If there are rules, they’re something like this:

1 - Don’t tick off the folks who decide.

2 - Learn and love the language.

3 - Tell a good story.

That’s it. The rest is beyond your control. Write a rude query letter, you’ll get rejected. Write something difficult to read, you’ll get rejected. Tell a boring story, you’ll get rejected.

The guidelines listed on agent and publisher sites boil down to making the manuscript as easy on the eyes as possible. White space is important, but if you think an agent is going to get out a ruler to make sure your margins aren’t a tenth of an inch outside the mandate, you’re mistaken. If your line spacing is 1.9 instead of 2.0, they’ll never notice if your story is good.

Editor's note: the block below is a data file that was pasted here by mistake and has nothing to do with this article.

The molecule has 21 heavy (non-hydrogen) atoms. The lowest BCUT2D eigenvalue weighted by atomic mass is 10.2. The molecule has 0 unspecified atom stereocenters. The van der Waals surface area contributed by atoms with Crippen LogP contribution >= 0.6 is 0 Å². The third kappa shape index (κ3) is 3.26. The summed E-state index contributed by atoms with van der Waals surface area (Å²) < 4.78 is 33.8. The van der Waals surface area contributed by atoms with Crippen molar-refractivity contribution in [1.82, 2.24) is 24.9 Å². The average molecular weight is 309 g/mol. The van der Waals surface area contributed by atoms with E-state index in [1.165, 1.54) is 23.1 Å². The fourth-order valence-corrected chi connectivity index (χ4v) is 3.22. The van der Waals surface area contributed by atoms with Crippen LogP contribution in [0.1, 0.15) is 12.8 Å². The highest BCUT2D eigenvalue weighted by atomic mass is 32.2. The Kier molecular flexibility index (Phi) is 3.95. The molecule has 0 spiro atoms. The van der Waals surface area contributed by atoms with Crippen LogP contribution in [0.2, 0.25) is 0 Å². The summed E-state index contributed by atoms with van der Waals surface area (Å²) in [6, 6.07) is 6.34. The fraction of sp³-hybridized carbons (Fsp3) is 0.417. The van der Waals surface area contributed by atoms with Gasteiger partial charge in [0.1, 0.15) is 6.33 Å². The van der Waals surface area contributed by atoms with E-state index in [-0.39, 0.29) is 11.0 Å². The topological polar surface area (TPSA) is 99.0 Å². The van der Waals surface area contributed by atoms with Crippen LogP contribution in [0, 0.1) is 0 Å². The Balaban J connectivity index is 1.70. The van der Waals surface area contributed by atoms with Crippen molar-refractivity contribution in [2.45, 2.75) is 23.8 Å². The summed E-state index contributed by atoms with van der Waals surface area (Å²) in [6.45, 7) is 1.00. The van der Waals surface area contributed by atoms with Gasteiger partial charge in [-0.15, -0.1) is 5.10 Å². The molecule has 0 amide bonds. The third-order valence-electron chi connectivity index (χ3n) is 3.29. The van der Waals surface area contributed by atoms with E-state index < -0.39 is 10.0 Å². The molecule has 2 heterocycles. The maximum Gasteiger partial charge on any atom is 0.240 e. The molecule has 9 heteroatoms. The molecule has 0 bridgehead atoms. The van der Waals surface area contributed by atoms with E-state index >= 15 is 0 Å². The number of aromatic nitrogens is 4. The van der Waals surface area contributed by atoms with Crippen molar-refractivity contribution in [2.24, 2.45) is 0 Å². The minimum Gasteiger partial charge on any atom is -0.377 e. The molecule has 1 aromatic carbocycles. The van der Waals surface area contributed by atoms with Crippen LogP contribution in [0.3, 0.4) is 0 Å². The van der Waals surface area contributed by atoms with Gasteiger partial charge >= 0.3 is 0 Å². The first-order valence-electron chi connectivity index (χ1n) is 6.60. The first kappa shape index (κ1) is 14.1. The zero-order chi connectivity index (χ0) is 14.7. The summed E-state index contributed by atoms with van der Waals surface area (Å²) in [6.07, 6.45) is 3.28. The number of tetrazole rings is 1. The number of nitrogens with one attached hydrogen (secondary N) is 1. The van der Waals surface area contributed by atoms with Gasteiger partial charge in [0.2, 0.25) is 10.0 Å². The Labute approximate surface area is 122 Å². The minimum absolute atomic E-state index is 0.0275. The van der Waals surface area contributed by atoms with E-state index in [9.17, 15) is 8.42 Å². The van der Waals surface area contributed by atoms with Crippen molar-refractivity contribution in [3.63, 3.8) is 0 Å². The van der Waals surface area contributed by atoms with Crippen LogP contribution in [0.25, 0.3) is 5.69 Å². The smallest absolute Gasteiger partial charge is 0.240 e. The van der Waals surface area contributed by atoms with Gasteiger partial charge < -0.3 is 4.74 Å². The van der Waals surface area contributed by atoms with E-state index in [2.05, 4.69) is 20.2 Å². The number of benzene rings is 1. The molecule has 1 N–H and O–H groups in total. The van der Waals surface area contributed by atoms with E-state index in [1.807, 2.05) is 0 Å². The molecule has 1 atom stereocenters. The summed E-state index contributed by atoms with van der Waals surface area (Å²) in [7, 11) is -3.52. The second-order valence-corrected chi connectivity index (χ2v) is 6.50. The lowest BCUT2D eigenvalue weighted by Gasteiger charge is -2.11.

When you have a boring story, or is too similar to the other thousand books in your genre, your 2.0 won’t save you from rejection.

I’m not telling you to ignore the guidelines. If you’re too far outside the limits, it’ll be noticed and will become a tick toward rejection. No sense committing an unforced error (see my rule #1 above).

Write what you like.

Rewrite the story (until you can’t make it better).

Edit the story (until you can’t make it better).

Submit the story.


Sooner or later you’ll submit something the gatekeepers think will earn them money.

  • Mark Meier

A little over a week ago I wrote a post about outlining, and this morning I may have turned into a born-again outliner.